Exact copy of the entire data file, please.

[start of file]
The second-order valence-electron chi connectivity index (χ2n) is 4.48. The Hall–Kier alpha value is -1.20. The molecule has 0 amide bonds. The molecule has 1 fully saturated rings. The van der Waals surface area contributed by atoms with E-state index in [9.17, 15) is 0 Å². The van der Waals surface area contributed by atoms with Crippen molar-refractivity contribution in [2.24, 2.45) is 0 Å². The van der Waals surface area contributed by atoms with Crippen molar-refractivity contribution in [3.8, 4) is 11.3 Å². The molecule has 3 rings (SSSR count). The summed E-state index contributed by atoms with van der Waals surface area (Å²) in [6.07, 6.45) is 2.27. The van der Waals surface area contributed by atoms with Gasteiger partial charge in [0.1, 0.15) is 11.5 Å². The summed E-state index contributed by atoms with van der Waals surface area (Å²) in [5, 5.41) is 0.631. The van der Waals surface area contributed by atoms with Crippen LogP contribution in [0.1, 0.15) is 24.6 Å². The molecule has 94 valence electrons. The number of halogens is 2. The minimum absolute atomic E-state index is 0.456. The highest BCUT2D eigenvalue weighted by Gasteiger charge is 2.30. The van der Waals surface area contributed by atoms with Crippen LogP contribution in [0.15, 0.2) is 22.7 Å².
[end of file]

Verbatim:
The second-order valence-electron chi connectivity index (χ2n) is 4.48. The Hall–Kier alpha value is -1.20. The molecule has 0 amide bonds. The molecule has 1 fully saturated rings. The van der Waals surface area contributed by atoms with E-state index in [9.17, 15) is 0 Å². The van der Waals surface area contributed by atoms with Crippen molar-refractivity contribution in [2.24, 2.45) is 0 Å². The van der Waals surface area contributed by atoms with Crippen molar-refractivity contribution in [3.8, 4) is 11.3 Å². The molecule has 3 rings (SSSR count). The summed E-state index contributed by atoms with van der Waals surface area (Å²) in [6.07, 6.45) is 2.27. The van der Waals surface area contributed by atoms with Gasteiger partial charge in [0.1, 0.15) is 11.5 Å². The summed E-state index contributed by atoms with van der Waals surface area (Å²) in [5, 5.41) is 0.631. The van der Waals surface area contributed by atoms with Crippen LogP contribution in [0.1, 0.15) is 24.6 Å². The molecule has 94 valence electrons. The number of halogens is 2. The minimum absolute atomic E-state index is 0.456. The highest BCUT2D eigenvalue weighted by Gasteiger charge is 2.30. The van der Waals surface area contributed by atoms with Crippen LogP contribution in [0.15, 0.2) is 22.7 Å².